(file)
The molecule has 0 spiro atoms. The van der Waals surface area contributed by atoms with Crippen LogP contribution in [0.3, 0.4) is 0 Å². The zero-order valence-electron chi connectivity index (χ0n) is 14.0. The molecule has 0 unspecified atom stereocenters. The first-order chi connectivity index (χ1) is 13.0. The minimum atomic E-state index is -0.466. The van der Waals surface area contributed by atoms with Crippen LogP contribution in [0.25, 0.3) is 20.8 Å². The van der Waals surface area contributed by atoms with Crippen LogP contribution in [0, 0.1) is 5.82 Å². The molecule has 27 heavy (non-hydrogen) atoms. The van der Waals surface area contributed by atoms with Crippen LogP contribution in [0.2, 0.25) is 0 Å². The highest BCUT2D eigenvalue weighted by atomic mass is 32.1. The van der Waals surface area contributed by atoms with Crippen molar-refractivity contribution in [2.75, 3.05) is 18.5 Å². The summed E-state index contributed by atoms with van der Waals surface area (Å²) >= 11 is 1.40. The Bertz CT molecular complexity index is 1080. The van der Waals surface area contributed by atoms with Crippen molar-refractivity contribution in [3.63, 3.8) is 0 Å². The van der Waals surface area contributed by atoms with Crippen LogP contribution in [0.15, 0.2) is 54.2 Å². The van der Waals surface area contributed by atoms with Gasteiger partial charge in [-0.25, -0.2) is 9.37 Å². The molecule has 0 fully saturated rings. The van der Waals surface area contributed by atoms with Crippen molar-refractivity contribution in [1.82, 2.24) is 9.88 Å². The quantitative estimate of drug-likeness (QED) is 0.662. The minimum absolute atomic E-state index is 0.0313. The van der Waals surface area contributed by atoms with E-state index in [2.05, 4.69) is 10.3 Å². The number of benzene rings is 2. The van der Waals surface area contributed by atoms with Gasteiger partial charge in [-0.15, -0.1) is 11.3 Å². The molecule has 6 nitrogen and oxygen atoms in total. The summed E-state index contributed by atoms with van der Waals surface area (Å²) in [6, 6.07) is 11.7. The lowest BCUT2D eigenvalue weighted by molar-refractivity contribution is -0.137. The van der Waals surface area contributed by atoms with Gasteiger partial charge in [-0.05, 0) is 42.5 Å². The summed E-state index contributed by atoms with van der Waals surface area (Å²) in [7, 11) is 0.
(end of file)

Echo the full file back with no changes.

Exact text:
The molecule has 0 spiro atoms. The van der Waals surface area contributed by atoms with Crippen LogP contribution in [0.3, 0.4) is 0 Å². The zero-order valence-electron chi connectivity index (χ0n) is 14.0. The molecule has 0 unspecified atom stereocenters. The first-order chi connectivity index (χ1) is 13.0. The minimum atomic E-state index is -0.466. The van der Waals surface area contributed by atoms with Crippen LogP contribution in [0.25, 0.3) is 20.8 Å². The van der Waals surface area contributed by atoms with Crippen LogP contribution in [0, 0.1) is 5.82 Å². The molecule has 27 heavy (non-hydrogen) atoms. The van der Waals surface area contributed by atoms with Crippen LogP contribution in [0.2, 0.25) is 0 Å². The highest BCUT2D eigenvalue weighted by atomic mass is 32.1. The van der Waals surface area contributed by atoms with Crippen molar-refractivity contribution in [2.75, 3.05) is 18.5 Å². The summed E-state index contributed by atoms with van der Waals surface area (Å²) >= 11 is 1.40. The Bertz CT molecular complexity index is 1080. The van der Waals surface area contributed by atoms with Crippen molar-refractivity contribution in [3.63, 3.8) is 0 Å². The van der Waals surface area contributed by atoms with Crippen LogP contribution in [0.15, 0.2) is 54.2 Å². The van der Waals surface area contributed by atoms with Gasteiger partial charge in [-0.25, -0.2) is 9.37 Å². The molecule has 0 fully saturated rings. The van der Waals surface area contributed by atoms with Crippen molar-refractivity contribution in [1.82, 2.24) is 9.88 Å². The quantitative estimate of drug-likeness (QED) is 0.662. The minimum absolute atomic E-state index is 0.0313. The van der Waals surface area contributed by atoms with E-state index in [2.05, 4.69) is 10.3 Å². The number of benzene rings is 2. The van der Waals surface area contributed by atoms with Gasteiger partial charge in [-0.15, -0.1) is 11.3 Å². The molecule has 6 nitrogen and oxygen atoms in total. The summed E-state index contributed by atoms with van der Waals surface area (Å²) in [6, 6.07) is 11.7. The lowest BCUT2D eigenvalue weighted by molar-refractivity contribution is -0.137. The van der Waals surface area contributed by atoms with Gasteiger partial charge in [-0.05, 0) is 42.5 Å². The summed E-state index contributed by atoms with van der Waals surface area (Å²) in [7, 11) is 0.